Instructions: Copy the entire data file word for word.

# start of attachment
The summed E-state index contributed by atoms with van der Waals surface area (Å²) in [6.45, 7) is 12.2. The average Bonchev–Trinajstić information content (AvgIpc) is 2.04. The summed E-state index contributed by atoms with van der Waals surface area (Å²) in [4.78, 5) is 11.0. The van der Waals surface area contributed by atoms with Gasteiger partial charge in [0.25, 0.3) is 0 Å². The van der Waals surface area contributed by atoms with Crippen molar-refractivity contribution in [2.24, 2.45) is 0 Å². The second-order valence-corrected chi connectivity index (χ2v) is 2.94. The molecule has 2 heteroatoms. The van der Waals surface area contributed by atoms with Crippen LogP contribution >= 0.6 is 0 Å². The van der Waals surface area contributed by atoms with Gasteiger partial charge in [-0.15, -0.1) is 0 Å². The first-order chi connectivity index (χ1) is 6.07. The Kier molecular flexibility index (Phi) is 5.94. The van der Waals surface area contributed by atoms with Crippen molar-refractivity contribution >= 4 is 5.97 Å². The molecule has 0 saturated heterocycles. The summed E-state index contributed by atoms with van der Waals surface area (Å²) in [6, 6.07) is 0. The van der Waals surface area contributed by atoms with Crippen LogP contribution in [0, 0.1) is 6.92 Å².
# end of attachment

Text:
The summed E-state index contributed by atoms with van der Waals surface area (Å²) in [6.45, 7) is 12.2. The average Bonchev–Trinajstić information content (AvgIpc) is 2.04. The summed E-state index contributed by atoms with van der Waals surface area (Å²) in [4.78, 5) is 11.0. The van der Waals surface area contributed by atoms with Gasteiger partial charge in [0.25, 0.3) is 0 Å². The van der Waals surface area contributed by atoms with Crippen molar-refractivity contribution in [2.24, 2.45) is 0 Å². The second-order valence-corrected chi connectivity index (χ2v) is 2.94. The molecule has 2 heteroatoms. The van der Waals surface area contributed by atoms with Crippen LogP contribution >= 0.6 is 0 Å². The van der Waals surface area contributed by atoms with Gasteiger partial charge in [-0.15, -0.1) is 0 Å². The first-order chi connectivity index (χ1) is 6.07. The Kier molecular flexibility index (Phi) is 5.94. The van der Waals surface area contributed by atoms with Crippen molar-refractivity contribution >= 4 is 5.97 Å². The molecule has 0 saturated heterocycles. The summed E-state index contributed by atoms with van der Waals surface area (Å²) in [6, 6.07) is 0. The van der Waals surface area contributed by atoms with Crippen LogP contribution in [0, 0.1) is 6.92 Å².